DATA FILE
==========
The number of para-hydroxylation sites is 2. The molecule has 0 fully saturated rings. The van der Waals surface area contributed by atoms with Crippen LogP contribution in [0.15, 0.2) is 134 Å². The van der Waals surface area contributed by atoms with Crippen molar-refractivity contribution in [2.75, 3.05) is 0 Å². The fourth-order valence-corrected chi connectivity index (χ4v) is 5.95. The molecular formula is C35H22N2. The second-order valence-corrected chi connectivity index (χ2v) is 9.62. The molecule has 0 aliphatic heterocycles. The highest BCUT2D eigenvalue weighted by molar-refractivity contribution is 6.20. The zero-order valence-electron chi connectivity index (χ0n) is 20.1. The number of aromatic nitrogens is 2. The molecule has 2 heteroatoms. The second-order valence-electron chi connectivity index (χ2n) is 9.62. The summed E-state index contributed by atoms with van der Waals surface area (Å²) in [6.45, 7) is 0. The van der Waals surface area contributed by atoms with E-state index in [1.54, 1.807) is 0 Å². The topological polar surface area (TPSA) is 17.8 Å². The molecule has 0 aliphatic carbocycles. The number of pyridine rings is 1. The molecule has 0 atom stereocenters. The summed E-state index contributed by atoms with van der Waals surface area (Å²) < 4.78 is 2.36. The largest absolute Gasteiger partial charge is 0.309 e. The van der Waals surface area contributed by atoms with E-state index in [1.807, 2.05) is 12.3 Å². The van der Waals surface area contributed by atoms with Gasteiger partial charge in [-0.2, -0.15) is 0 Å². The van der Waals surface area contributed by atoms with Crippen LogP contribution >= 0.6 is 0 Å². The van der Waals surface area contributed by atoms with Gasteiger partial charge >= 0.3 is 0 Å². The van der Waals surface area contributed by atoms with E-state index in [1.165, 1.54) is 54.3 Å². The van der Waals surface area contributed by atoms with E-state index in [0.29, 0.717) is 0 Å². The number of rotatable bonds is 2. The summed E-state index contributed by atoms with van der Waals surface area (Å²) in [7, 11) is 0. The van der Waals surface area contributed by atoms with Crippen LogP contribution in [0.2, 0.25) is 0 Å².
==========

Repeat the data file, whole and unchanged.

The number of para-hydroxylation sites is 2. The molecule has 0 fully saturated rings. The van der Waals surface area contributed by atoms with Crippen LogP contribution in [0.15, 0.2) is 134 Å². The van der Waals surface area contributed by atoms with Crippen molar-refractivity contribution in [2.75, 3.05) is 0 Å². The fourth-order valence-corrected chi connectivity index (χ4v) is 5.95. The molecular formula is C35H22N2. The second-order valence-corrected chi connectivity index (χ2v) is 9.62. The molecule has 0 aliphatic heterocycles. The highest BCUT2D eigenvalue weighted by molar-refractivity contribution is 6.20. The zero-order valence-electron chi connectivity index (χ0n) is 20.1. The number of aromatic nitrogens is 2. The molecule has 2 heteroatoms. The second-order valence-electron chi connectivity index (χ2n) is 9.62. The summed E-state index contributed by atoms with van der Waals surface area (Å²) in [6.45, 7) is 0. The van der Waals surface area contributed by atoms with E-state index in [1.54, 1.807) is 0 Å². The topological polar surface area (TPSA) is 17.8 Å². The molecule has 0 aliphatic carbocycles. The number of pyridine rings is 1. The molecule has 0 atom stereocenters. The summed E-state index contributed by atoms with van der Waals surface area (Å²) < 4.78 is 2.36. The largest absolute Gasteiger partial charge is 0.309 e. The van der Waals surface area contributed by atoms with E-state index in [1.807, 2.05) is 12.3 Å². The van der Waals surface area contributed by atoms with Gasteiger partial charge in [-0.2, -0.15) is 0 Å². The van der Waals surface area contributed by atoms with Crippen LogP contribution >= 0.6 is 0 Å². The van der Waals surface area contributed by atoms with Gasteiger partial charge >= 0.3 is 0 Å². The van der Waals surface area contributed by atoms with E-state index in [1.165, 1.54) is 54.3 Å². The van der Waals surface area contributed by atoms with E-state index in [0.29, 0.717) is 0 Å². The number of rotatable bonds is 2. The summed E-state index contributed by atoms with van der Waals surface area (Å²) in [7, 11) is 0. The van der Waals surface area contributed by atoms with Crippen LogP contribution in [0.2, 0.25) is 0 Å².